During that season, we had not yet collided, but we were starting to get to a point when it began to be detrimental to Audi. And Audi's head of motorsport, Dr Wolfgang Ullrich, put a stop to it.
He has an iron hand, but he wields it with a velvet glove. That hand came down and reminded us very clearly who employed us, and that the first picture Audi wanted was it winning the race.
Teams have lots of ways they can lay down the law to drivers. Ultimately, they can fire them, although that is a last resort. More likely it is a fine.
Ullrich did not want to get involved in who won, because he did not care, but he made it very clear that we must not - under any circumstances - hit our sister cars.
You can race them, you can push them, but not to the level of compromise on track that you would a rival from another team.
Under those rules, Rosberg would have had to back off in Spa. Hamilton had won the corner. Rosberg was too far back to make anything of it.
That's not to say we should apportion blame. I have been in both situations - the car in front and the car behind. It was a racing incident.
I don't think Mercedes will stop Hamilton and Rosberg racing, and they will know that there will be tense situations to come.
But I strongly suspect that they will alter the rules of engagement slightly - and perhaps say they can go racing after lap two, after they have a built a bit of a gap, after the point when any incident will lay the race on a plate for their rivals.
The FIA's handling of the situation
Many people consider it odd that F1's governing body, the FIA, has justified its decision not to look further into the incident by saying the information that emerged after the race did not constitute a reason to do so.
Some have argued that it is beholden upon the FIA to ask for that evidence, question the people involved, given all the information that has emerged out of Mercedes since the end of the race in terms of Hamilton's accusations that Rosberg said he did it deliberately. And the team's 'clarification' of what the German had actually meant.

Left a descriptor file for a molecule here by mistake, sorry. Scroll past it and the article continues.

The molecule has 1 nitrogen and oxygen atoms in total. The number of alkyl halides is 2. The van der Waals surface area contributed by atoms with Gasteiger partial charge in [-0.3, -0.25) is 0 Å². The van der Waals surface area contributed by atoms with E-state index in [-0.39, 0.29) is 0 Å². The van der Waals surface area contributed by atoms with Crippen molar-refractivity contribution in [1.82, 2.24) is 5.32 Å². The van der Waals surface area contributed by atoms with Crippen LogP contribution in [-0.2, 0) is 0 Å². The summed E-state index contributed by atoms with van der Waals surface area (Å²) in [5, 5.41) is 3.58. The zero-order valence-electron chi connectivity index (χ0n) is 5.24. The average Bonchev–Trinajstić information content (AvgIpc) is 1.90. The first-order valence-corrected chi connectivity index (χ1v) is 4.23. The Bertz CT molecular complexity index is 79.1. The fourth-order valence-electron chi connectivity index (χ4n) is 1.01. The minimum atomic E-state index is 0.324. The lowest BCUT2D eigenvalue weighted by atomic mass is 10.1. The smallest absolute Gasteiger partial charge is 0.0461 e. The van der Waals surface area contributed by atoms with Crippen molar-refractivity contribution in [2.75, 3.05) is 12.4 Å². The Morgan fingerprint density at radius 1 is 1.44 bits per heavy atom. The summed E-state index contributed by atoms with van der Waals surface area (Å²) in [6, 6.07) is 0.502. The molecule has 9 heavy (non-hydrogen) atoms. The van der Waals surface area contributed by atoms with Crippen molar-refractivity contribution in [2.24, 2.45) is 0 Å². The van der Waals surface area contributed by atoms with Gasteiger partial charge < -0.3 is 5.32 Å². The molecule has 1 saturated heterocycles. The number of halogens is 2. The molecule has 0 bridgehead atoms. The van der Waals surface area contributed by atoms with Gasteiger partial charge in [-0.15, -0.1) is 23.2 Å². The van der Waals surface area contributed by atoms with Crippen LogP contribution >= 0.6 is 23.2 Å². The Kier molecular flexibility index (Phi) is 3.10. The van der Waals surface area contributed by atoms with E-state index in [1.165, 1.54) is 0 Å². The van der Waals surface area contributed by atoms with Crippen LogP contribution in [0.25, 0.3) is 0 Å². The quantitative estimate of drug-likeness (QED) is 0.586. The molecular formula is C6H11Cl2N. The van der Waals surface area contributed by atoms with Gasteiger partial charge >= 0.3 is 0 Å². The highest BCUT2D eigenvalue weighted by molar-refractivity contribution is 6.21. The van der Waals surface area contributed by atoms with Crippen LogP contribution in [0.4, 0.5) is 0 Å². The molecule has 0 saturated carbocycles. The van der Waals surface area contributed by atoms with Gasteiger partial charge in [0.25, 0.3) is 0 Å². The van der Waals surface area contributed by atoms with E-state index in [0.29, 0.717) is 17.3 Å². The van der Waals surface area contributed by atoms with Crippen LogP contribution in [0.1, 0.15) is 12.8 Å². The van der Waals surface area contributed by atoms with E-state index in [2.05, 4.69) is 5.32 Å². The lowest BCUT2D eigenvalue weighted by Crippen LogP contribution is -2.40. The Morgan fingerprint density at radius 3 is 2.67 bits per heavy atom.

In motor racing, there is a difference between deliberately hitting someone, and deliberately leaving your car in a position where it can be hit if someone does not alter their trajectory.
Hamilton did have the option to give Rosberg more room - but he had no reason to, because he had won the corner. But that does not mean Rosberg could not justifiably do what he did.
So the FIA stewards were right during the race to call it a racing incident.
As for the post-race issue, interpreting what came out about that internal Mercedes meeting is like reading an email. If you read it in a good mood, you interpret it one way; if you read it in a bad mood, you interpret it another.
Likewise, it would be wrong for those on the outside to judge what happened in that meeting, because the tone of the comments at the time is so critical to understanding them.
It will have been a very heated argument. And, ultimately, what happened in Spa was that one of two guys competing for the world championship was drawing a line in the sand.
As for the FIA, they may not have made a public show of it, but I am pretty sure they will have gone to Mercedes and asked what went on.
The FIA will not want to inflame the fire at Mercedes, either internally or with the public, but I'm sure they will be keeping an eye on it and expect they will have a quiet word.
Allan McNish is a former F1 driver and a three-time winner of the Le Mans 24 Hours. He was talking to BBC Sport's Andrew Benson